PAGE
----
Thus the Ju 87B enjoyed considerable success in the first part of 1941, when it was deployed to North Africa and Sicily to attack British convoys in the Mediterranean, in April 1941 when a force of 414 (later increased to 541) such aircraft was mustered for the German invasion of Yugoslavia and Greece, in May 1941 when the type scored considerable success in support of the German airborne invasion of Crete, in June 1941 when most of the surviving aircraft were used for the support of Operation ‘Barbarossa’, the German invasion of the USSR, and in the later part of 1941 when a number of the aircraft were deployed to North Africa for the support of the Deutsches Afrika Korps. It was the steadily increasing rate of losses in the Soviet and North African campaigns that finally tolled the death knell for the Ju 87B, which was relegated to the training role from the middle of 1942.
In 1938 it had been decided that a Staffel of Ju 87 dive-bombers should be included in the air group being planned for Germany’s first aircraft carrier, which was in the early stages of construction and was to be named as Graf Zeppelin later in the year. Junkers was instructed to develop a carrierborne version of the Ju 87B, and this Ju 87C was evolved with features such as manually folding outer wing panels, catapult attachments, an arrester hook, flotation equipment and, to facilitate ditchings at sea, main landing gear units that could be jettisoned in emergencies. The construction of a small batch of Ju 87C-0 pre-production aircraft was undertaken from mid-1939 by ‘Weser’, and Junkers then moved forward to the design of a definitive Ju 87C-1 with electrically folding outer wing panels, increased fuel tankage, and provision for the carriage of a torpedo in place of bombs under the fuselage. Although construction of Graf Zeppelin was 85% complete on the outbreak of World War II, further work on the ship was then postponed and the aircraft carrier was never finished. Not required for carrierborne use, therefore, the Ju 87C-0 aircraft were employed operationally in the Polish campaign and then relegated to experimental tasks, and the Ju 87C-1 was cancelled.
The Ju 87C-0 was dimensionally identical to the Ju 87B-2, but differed in details such as its empty weight of 8,058 lb (3655 kg), normal take-off weight of 8,818 lb (4000 kg), maximum take-off weight of 11,772 lb (5340 kg), and maximum speed of 186 kt (214 mph; 345 km/h) at 16,405 ft (5000 m) declining to 159 kt (183 mph; 295 km/h) at sea level.
Produced in parallel with the Ju 87B with a letter suffix standing for Reichweite (range), the Ju 87R was a long-range version of the Ju 87B intended for anti-ship and other extended-endurance missions. The primary changes introduced to create the Ju 87R were a structural revision of the outer wing panels to incorporate two 33 Imp gal (39.6 US gal; 150 litre) tanks that supplemented the standard pair of 52.8 Imp gal (63.4 US gal; 240 litre) tanks in the inboard wing panels, and the introduction of ‘plumbed’ hardpoints under the outer wings, which thus carried two 66 Imp gal (79.25 US gal; 300 litre) drop tanks in place of the quartet of 110 lb (50 kg) bombs. The underfuselage load was limited to a single 551 lb (250 kg) bomb. The Ju 87R entered limited service in the spring of 1940 and first saw operational service in the Norwegian campaign that started in April 1940. The type was produced in four subvariants as the Ju 87R-1 that was identical to the Ju 87B-2 except in the details listed above, and the Ju 87R-2, Ju 87R-3 and Ju 87R-4 that differed primarily in the type of equipment, especially radio, that was installed.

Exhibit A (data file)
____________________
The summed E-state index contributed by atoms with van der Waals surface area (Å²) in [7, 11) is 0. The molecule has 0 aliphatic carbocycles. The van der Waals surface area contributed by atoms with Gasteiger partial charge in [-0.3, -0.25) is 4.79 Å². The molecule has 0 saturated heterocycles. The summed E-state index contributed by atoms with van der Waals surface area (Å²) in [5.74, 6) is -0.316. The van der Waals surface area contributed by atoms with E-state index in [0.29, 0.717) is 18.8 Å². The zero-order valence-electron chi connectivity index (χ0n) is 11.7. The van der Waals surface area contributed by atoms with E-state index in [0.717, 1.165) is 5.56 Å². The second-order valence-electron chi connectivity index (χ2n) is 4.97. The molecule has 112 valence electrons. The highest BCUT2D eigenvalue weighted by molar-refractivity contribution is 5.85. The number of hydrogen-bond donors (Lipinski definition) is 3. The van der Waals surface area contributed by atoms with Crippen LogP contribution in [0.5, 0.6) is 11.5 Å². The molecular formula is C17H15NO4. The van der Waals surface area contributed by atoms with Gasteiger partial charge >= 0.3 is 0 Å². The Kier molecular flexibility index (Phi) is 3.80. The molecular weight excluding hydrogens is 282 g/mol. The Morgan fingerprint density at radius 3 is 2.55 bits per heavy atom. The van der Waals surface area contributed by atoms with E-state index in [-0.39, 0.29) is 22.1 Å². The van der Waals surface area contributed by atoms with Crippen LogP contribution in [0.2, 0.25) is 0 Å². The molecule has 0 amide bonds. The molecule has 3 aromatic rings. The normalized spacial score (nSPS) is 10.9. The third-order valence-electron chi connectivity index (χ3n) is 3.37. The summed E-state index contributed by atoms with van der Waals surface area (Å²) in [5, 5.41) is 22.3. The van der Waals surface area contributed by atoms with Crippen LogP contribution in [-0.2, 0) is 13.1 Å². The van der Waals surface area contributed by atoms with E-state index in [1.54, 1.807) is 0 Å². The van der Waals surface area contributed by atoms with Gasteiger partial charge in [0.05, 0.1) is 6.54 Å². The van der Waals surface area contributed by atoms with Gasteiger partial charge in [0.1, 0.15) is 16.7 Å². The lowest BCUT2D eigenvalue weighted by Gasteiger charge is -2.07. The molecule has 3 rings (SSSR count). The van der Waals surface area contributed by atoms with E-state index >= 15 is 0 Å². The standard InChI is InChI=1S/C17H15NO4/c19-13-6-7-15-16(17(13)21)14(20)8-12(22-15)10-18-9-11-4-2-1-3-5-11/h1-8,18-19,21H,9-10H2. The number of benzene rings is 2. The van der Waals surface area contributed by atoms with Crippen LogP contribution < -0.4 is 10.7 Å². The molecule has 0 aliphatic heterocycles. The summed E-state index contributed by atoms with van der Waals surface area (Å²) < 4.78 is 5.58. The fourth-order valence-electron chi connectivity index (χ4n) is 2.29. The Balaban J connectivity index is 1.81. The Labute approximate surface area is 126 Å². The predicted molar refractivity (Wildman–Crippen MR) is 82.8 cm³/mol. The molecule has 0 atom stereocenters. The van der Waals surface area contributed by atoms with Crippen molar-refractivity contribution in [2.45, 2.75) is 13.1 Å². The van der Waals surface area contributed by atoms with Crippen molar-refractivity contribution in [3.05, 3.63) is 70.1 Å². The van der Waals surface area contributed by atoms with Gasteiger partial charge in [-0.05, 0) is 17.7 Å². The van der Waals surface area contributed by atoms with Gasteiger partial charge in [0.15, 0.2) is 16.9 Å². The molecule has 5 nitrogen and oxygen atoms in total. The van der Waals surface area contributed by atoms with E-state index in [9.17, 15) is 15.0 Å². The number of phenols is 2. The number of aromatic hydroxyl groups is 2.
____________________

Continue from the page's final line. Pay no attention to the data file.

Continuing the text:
Junkers Ju 87B-2
Manufacturer: Junkers Flugzeug- und Motorenwerke A.G.
Accommodation: pilot and radio operator/gunner in tandem in the enclosed cockpit
Fixed armament: two 0.312 in (7.92 mm) MG 17 fixed forward-firing machine guns with 500 rounds per gun in the leading edges of the wing, and one 0.312 in (7.92 mm) MG 15 trainable rearward-firing machine gun with 900 rounds in the rear of the cockpit
Disposable armament: up to 1,543 lb (700 kg) of disposable stores carried on five hardpoints (one under the fuselage rated at 1,102 lb/500 kg and four under the wing with each unit rated at 110 lb/50 kg), and generally comprising one 1,102 lb (500 kg) SC/PC-500 or 551 lb (250 kg) SC-250 free-fall bomb carried on the underfuselage crutch, and four 110 lb (50 kg) SC-50 free-fall bombs carried under the wing
Equipment: standard communication and navigation equipment, plus a Stuvi dive-bombing sight and optical gun sights
Powerplant: one Junkers Jumo 211Da liquid-cooled inverted V-12 piston engine rated at 1,200 hp (895 kW) for take-off and 1,020 hp (760.5 kW) for cruising flight
Fuel capacity: Internal fuel 110 Imp gal (132.1 US gal; 550 litres); external fuel none
Dimensions: span 45 ft 3.33 in (13.80 m); area 344.46 sq ft (32.00 m²); length 36 ft 5 in (11.10 m); height 13 ft 1.8 in (4.01 m)
Weights: empty 7,026 lb (3187 kg); normal take-off 9,594 lb (4352 kg); maximum take-off 10,697 lb (4852 kg)
Performance: maximum level speed 207 kt (238 mph; 383 km/h) at 13,450 ft (4100 m) declining to 183.5 kt (211 mph; 340 km/h) at sea level; cruising speed, maximum 170 kt (196 mph; 315 km/h) at 9,845 ft (3000 m) and economical 151 kt (174 mph; 280 km/h) at 15,090 ft (4600 m); climb to 13,125 ft (4000 m) in 12 minutes 0 seconds; service ceiling 26,245 ft (8000 m); maximum range 426 nm (491 miles; 790 km); typical range 321 nm (370 miles; 595 km) with a 1,102 lb (500 kg) bomb
Operators: Bulgaria (12), Germany (1,160+), Hungary (c. 10), Italy (110) & Romania (c. 50)
Ju 87A: Germany (c. 200)
Ju 87B: Bulgaria (12), Germany (c. 960), Hungary (c. 10), Italy (110) & Romania (c. 50)
Ju 87C: Germany (not available)
Ju 87R: Germany (not available)